13. The system of claim 10, wherein the processor system is further configured to: receive second virtual character information via the data network from the second game device, the second virtual character information being stored in electronic memory of the second game device, the received second virtual character information associated with use of the second game device in a second geographic region and indicating the second game device has participated in a second real-world activity in the second geographic region; and in response to reception of the second virtual character information, associate the virtual character with second geographic trait information indicating a second trait of the virtual character, the second trait associated with the second game device residing in the second geographic region such that a second attribute of the virtual character includes the second trait so that a second simulation of the virtual character participating in a second virtual activity reflects the second attribute of the virtual character including the second trait.

14. The system of claim 13, wherein the processor system is further configured, in response to reception of the second virtual character information, to de-associate the virtual character with the first geographic trait information such that the first attribute of the virtual character no longer includes the first trait.

15. The system of claim 10, wherein the processor system is further configured to store journal information in the coordinator data storage system, the journal information describing an aspect of first real-world activity of the first game device in the first geographic region.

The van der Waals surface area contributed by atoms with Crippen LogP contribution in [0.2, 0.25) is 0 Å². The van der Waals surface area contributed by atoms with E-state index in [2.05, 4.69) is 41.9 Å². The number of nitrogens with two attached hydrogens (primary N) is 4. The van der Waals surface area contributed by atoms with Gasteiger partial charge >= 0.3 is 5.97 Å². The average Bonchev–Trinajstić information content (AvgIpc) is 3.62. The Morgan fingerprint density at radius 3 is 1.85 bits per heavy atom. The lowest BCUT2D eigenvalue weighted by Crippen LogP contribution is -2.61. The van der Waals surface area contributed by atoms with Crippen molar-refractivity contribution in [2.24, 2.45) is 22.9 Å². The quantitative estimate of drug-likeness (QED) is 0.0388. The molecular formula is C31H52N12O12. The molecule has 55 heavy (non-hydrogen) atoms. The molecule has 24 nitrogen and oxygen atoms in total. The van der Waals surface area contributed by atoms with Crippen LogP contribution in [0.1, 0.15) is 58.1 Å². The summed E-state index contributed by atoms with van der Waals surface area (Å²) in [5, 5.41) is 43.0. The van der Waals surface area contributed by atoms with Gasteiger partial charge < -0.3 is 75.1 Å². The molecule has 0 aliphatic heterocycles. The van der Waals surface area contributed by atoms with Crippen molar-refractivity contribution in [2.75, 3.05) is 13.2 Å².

16. The system of claim 15, wherein the processor system is further configured to: receive a journal request from a requesting user-operated game device; retrieve from the coordinator data storage system stored journal information; and transmit retrieved journal information to the requesting user-operated game device.

17. The system of claim 10, wherein the processor system is further configured to store map information in the coordinator data storage system, the map including indications of geographic regions associated with the first game device stored in the coordinator data storage system.

18. The system of claim 17, wherein the processor system is further configured to: receive a map request from a requesting user-operated game device; retrieve from the coordinator data storage system stored map information; and transmit retrieved map information to the requesting user-operated game device.